An excellent rule to follow is if you’re comfortable standing up in a meeting and saying your message, then probably the news is okay to share.

3 – Read All Your Messages Again

Source: techtarget.com

Point number 3 is linked to netiquette rule 2. Take some time to read through the previous discussion post responses before writing your own. This way, you will not repeat yourself and will cut out the need to create three emails to answer any questions when one concise email covering all the points will do.

According to an article written by James Davis of drfone.wondershare.com, reading your messages back to yourself also gives you a chance to change your tone or delete anything from the email that may be irrelevant. Also, it offers the opportunity to add any information that you may have forgotten at the time of composition.

4 – Share With Discretion

Never sending naked pictures of yourself or others; this advice applies to images of drug use pictures or drunk videos. There are specifically designed social media spaces for this style of creative outlet. It’s not a good idea to write anything online that you would not show to a prospective employer or your grandparents.

If you post something embarrassing, you lose control over who sees it, now and in the future and these momentary lapses remain in cyberspace forever. Let’s face it the person you are now is probably not the person you will be in 10 or 15 years, and in that time, you may rely on your online identity for employment or other important milestones.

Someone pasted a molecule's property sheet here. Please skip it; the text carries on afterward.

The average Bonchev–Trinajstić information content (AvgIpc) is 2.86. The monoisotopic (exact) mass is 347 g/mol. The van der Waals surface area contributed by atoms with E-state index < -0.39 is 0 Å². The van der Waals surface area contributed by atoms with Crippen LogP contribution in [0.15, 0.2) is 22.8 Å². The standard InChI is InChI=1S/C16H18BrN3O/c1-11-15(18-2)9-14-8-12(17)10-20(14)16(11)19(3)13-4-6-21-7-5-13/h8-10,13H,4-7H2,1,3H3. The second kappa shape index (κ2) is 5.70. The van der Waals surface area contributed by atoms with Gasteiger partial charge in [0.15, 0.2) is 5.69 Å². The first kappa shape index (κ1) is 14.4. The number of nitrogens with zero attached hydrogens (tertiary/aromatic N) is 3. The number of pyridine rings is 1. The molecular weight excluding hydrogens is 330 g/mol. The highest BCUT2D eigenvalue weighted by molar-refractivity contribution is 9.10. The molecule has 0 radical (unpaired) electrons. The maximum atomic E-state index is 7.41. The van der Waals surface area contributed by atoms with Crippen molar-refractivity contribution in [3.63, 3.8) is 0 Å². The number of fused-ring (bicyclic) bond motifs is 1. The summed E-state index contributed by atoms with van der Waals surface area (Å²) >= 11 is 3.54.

5 – Be Professional and Be Kind

Online communication has an anonymity level that doesn’t exist when you’re talking to someone on a Zoom call or face-to-face. The feeling of distance or anonymity can lead people to behave aggressively, displaying bad manners when they disagree.

When writing about this exact subject, success.com says practising considerate, professional communication skills will serve you well in the workplace, whether you work remotely or sit in an office. Addressing others as you would wish to be addressed is a good rule to live by both online and in person.